Dare2Tri Trisuit

We road test an affordable Trisuit that leaves change in your pocket but doesn't shortchange you on features.

Triathlon is not what you would class as a cheap sport. Sure it’s not motor racing or yachting but the endless list of “must haves” certainly adds up. Sure a lot of us have stuff that we have and maybe don’t need, but there is stuff that we do need and you don’t necessarily have to break the bank to get some good quality kit. Race clothing is a necessity, you can’t get around that fact. Regardless of the price though, race clothing needs to be made for racing and that means it needs to be fitting and functional.

Dare2Tri’s philosophy is “to provide high quality triathlon gear at reasonable prices” and a trisuit that retails for $100 is a good start on one side of the ledger so now it’s time to suit up and check out the other part of the equation. 
On test is the men’s front zip trisuit which in case it’s of interest to anyone weighs in at 220 grams for a large. The suit despite its price contains all the features you would expect in a range topping suit. There are four pockets, two in the rear and one on each thigh. The leg gripper is a wide band elastic, and the back panel is white mesh for a nice cooling effect. The padding is thin enough to not be bulky when running but dense enough to provide reasonable comfort on the saddle.

When putting on the suit it is comforting not to hear any stitches popping as you try and bring the upper section over the shoulders. The zipper has a lining full length on the inside to prevent it rubbing on the skin and this lining continues over the top of the zipper to cover the zipper when it is fully zipped up. The rear pockets are side entry pockets that prevent the contents bouncing out when running, the thigh pockets have a flap that covers the opening to also keep the contents in place when riding or running.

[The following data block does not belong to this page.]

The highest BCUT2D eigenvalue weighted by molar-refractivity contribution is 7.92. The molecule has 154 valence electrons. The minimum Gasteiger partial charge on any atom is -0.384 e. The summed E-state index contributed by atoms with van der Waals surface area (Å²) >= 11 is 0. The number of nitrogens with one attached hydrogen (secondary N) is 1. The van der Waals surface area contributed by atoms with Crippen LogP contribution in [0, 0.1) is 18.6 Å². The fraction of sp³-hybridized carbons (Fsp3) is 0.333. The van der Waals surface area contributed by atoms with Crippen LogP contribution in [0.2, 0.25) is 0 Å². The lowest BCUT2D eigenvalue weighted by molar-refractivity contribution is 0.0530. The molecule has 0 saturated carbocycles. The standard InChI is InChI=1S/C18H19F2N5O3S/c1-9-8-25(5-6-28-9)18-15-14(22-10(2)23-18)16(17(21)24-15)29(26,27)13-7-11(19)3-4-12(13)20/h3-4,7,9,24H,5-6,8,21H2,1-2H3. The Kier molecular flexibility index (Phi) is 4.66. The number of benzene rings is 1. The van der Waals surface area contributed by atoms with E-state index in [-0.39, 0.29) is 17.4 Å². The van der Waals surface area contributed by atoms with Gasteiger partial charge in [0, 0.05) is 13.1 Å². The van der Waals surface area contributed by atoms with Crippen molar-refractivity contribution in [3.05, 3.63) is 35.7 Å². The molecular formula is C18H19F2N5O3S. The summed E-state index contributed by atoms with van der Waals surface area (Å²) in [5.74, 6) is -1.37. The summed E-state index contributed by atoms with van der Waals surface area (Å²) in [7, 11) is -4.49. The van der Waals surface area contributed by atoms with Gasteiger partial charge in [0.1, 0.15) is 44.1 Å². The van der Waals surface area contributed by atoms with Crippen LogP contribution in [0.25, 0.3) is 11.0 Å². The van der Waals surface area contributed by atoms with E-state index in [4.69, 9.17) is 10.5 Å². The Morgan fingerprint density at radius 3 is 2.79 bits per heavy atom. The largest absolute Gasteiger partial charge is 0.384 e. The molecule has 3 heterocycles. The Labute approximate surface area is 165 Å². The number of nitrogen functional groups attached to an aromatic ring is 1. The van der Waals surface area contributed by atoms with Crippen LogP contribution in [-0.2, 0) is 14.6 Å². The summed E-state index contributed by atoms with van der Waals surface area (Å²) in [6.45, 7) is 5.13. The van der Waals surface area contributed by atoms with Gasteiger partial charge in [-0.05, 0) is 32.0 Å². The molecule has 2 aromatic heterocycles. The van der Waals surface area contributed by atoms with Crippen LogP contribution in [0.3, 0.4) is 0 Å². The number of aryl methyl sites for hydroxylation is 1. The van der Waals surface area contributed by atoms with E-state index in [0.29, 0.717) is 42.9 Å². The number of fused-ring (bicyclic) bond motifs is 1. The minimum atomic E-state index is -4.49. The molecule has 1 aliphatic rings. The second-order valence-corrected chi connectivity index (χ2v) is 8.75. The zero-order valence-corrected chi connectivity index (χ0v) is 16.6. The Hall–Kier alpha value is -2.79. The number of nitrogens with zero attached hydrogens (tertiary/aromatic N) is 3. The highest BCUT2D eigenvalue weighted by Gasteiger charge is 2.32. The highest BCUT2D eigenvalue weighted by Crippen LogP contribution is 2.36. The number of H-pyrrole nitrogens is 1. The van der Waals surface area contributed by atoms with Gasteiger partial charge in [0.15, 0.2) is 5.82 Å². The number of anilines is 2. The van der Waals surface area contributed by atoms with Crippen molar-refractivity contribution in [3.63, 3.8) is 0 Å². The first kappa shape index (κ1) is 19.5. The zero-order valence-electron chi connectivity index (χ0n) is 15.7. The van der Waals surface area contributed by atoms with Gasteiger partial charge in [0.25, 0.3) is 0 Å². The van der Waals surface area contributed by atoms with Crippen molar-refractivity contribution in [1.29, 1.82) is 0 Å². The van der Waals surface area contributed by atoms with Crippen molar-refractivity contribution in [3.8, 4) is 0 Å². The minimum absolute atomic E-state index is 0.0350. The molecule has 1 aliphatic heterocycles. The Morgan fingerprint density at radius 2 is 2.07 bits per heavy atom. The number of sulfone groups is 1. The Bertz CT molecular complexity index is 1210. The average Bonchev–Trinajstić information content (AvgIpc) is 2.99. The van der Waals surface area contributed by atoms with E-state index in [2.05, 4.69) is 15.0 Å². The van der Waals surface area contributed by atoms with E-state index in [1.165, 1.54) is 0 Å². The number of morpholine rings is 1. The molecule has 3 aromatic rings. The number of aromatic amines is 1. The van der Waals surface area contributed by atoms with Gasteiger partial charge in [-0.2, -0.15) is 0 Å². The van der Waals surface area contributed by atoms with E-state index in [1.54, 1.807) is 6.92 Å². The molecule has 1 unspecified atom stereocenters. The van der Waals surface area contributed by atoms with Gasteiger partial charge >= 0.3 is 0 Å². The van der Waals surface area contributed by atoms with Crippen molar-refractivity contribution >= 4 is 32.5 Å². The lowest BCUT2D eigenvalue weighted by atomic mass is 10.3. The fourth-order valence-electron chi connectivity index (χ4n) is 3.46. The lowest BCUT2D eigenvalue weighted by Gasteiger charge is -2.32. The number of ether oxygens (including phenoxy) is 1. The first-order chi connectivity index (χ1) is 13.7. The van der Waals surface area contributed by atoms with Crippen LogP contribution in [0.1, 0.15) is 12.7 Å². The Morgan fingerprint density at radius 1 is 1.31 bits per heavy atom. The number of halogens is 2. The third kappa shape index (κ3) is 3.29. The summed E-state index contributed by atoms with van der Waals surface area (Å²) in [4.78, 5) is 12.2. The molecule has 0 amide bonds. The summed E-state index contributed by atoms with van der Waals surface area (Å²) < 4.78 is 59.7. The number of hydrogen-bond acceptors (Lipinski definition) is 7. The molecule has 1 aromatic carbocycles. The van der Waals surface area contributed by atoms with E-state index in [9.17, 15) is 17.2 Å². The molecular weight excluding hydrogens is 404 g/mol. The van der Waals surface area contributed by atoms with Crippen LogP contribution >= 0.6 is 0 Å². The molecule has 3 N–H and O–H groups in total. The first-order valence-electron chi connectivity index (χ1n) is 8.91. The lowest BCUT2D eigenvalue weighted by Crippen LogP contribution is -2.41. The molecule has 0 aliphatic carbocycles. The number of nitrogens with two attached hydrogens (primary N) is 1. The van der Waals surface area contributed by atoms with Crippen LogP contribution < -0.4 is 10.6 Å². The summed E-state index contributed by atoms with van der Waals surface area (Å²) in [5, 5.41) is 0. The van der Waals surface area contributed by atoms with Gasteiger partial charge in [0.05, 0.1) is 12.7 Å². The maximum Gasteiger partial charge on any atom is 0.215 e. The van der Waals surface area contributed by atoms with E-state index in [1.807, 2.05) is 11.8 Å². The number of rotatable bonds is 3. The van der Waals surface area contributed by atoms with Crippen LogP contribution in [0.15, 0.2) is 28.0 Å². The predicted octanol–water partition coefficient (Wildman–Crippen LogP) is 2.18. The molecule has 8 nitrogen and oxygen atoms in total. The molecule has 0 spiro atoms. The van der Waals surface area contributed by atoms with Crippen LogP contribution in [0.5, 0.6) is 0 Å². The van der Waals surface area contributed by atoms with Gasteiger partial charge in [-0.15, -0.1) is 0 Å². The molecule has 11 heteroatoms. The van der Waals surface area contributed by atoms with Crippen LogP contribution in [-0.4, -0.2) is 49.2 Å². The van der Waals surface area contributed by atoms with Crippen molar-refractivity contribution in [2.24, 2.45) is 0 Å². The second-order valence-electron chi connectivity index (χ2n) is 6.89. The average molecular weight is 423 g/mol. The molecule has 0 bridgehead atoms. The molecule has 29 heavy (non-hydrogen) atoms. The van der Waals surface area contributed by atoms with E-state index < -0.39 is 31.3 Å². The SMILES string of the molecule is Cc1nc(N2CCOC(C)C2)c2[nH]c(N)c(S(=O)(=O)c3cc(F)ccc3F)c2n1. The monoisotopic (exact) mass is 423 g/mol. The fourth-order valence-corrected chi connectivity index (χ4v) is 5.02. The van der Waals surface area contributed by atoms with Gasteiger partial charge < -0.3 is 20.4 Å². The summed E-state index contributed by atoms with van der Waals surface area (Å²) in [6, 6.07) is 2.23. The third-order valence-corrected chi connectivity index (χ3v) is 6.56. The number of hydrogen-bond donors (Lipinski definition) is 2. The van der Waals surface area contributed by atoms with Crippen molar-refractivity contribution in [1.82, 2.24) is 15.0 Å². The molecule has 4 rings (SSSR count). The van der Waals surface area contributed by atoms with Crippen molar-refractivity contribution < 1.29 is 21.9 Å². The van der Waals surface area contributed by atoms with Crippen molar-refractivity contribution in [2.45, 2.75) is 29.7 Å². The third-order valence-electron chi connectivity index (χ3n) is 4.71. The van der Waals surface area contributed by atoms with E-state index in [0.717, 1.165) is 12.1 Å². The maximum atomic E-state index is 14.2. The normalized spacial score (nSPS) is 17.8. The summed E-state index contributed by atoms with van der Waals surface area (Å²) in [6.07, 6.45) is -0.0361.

The leg grippers keep the suit from riding up and the zipper is long enough to provide plenty of cooling or possibly give a few QLD. Tech officials cause for concern. In the “gentlemen’s area” the suit is well contoured and prevents any “Shirvington” action (yes it is winter so probably not the best time to judge) and also keeps the suit in place and prevents any rubbing or chaffing. While no doubt Dare2Tri are proud of their brand they have kept the logos small and tasteful which is a nice touch for those that don't like looking like a walking billboard.

Throughout the test period I used and washed the Dare2Tri suit more times than I would normally use my own suit in a normal tri season, as I don’t tend to train in my race suits. After all this use the suit still looks as fresh as it did when removed from the packaging. While the Dare2Tri trisuit may be an  entry level price it really wouldn’t do it justice to pigeon hole it as an entry level suit. It has all the features you could possibly want without an exhorbitant price tag. Would I buy and wear the Dare2Tri suit? Well, personally I’m a fan of a tri suit with a short sleeve as opposed to a sleeveless version as I get older and more sun sensible, but if this suit came in a short sleeved version then certainly I would have no qualms about buying and wearing one. 
Dare2Tri gear is available from their shop in Brisbane or online and as a recent customer of theirs “Quack” can attest, “thumbs up to their great customer service”.


Stay tuned for a review of the Dare2Tri Mach 3 wetsuit that "Nealo" is currently testing for us.